India’s rise, together with its partnership with China’s rivals and a status quo in the region is a hindrance to China’s struggle to come out of the trap. India does not fit into the China’s strategic calculi because the sum game does not add up to China’s favour and Xi simply cannot afford to lose. The algorithm that China is likely to use to correct the geopolitical anomaly would be to continue its crusade against India, albeit in different forms. China is aware that in the event of a major conflict, support from its (India) strategic partner – the US is not guaranteed. John Bolton, the former U.S. National Security Adviser also observed that President Trump is unable to make a distinction between bilateral issues from international issues and, personal relations from political leaders. Hence, relying on the support of the US when there is a military confrontation would be asking for too much. China therefore, will use a multi-directional approach, combining strategic and tactical means. Lt Gen Rakesh Sharma, the former Commander of Leh based corps and with a hands-on experience on the subject, mentions that among others, the use of cyber war, and long-distance precision fire strikes on selected Indian targets will be on the card. Learning from its (China) experience in the Galwan Valley, he commented that the status quo management of the border would be likely but he did not rule out recurrences of similar incidents elsewhere on the long, variegated India-China border.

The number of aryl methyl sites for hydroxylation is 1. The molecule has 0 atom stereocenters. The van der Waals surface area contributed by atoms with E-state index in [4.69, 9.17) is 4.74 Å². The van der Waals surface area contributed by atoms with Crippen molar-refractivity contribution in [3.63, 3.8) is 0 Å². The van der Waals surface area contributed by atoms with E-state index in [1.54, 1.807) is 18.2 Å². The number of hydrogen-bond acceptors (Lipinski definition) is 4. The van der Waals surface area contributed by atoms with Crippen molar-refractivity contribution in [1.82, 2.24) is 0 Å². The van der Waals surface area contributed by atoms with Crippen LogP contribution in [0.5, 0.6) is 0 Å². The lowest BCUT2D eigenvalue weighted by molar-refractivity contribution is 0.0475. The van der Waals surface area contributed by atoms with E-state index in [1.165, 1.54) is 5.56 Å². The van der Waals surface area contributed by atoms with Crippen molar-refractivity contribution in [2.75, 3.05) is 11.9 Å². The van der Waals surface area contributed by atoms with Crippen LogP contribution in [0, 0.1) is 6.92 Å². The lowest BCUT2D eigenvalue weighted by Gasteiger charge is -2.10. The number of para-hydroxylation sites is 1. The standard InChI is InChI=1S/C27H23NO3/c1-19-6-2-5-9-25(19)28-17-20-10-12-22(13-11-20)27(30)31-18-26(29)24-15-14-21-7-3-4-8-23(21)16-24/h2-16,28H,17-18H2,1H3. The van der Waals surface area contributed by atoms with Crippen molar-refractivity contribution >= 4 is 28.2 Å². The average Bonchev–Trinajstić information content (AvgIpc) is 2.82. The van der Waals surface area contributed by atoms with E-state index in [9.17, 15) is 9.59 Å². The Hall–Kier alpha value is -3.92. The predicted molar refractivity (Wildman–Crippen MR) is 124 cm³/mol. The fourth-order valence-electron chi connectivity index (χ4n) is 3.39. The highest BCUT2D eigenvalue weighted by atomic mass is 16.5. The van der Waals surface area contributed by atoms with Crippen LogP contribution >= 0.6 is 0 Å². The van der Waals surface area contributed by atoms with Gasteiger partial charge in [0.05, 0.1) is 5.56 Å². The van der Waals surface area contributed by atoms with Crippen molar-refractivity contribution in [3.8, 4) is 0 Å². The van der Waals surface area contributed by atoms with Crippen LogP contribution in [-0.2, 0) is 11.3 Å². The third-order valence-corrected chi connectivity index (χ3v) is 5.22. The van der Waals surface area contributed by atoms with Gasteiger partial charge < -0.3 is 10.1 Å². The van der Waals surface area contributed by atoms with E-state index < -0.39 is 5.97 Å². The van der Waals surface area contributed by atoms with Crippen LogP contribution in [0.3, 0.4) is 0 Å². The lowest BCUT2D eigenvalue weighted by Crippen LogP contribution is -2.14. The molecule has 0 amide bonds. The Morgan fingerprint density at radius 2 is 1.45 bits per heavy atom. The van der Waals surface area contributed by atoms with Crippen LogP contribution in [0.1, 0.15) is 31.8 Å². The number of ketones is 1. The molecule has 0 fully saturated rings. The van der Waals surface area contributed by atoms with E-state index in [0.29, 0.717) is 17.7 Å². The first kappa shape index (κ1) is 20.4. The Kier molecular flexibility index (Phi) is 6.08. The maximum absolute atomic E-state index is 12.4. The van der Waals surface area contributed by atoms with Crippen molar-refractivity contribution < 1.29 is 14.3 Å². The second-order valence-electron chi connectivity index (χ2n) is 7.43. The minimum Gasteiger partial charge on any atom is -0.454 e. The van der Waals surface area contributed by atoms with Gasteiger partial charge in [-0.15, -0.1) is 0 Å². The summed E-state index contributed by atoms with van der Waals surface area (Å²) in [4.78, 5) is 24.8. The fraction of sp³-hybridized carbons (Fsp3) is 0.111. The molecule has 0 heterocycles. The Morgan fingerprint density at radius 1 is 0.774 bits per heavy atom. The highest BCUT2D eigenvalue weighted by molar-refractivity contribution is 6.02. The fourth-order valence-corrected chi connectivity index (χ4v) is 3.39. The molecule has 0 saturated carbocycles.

Opportunities always accompany challenges. India’s quick mobilisation of its reserve army formations and the staging forward of advanced air assets provided a prospect to validate its military’s operational readiness and send an unambiguous warning to China. It however, would not be possible to respond with similar promptness along the entire border. There are areas in Arunachal Pradesh (other than Kameng sector and Lohit Valley in Walong sector) that are still underdeveloped. While the PLA is poised rather close to the passes on their side of the border, response time for the IA to reach the passes will be a minimum of 20 days from the road head. The terrain beyond the road head is so treacherous that even to preposition the IA troops near the border would pose to be a logistical nightmare. These areas are India’s Achilles heel and such a number is larger on the Indian side than on the other. Those responsible with security management of the border are aware of the weaknesses and are hopefully working overtime to find ways to mitigate, and to counter any PLA misadventure.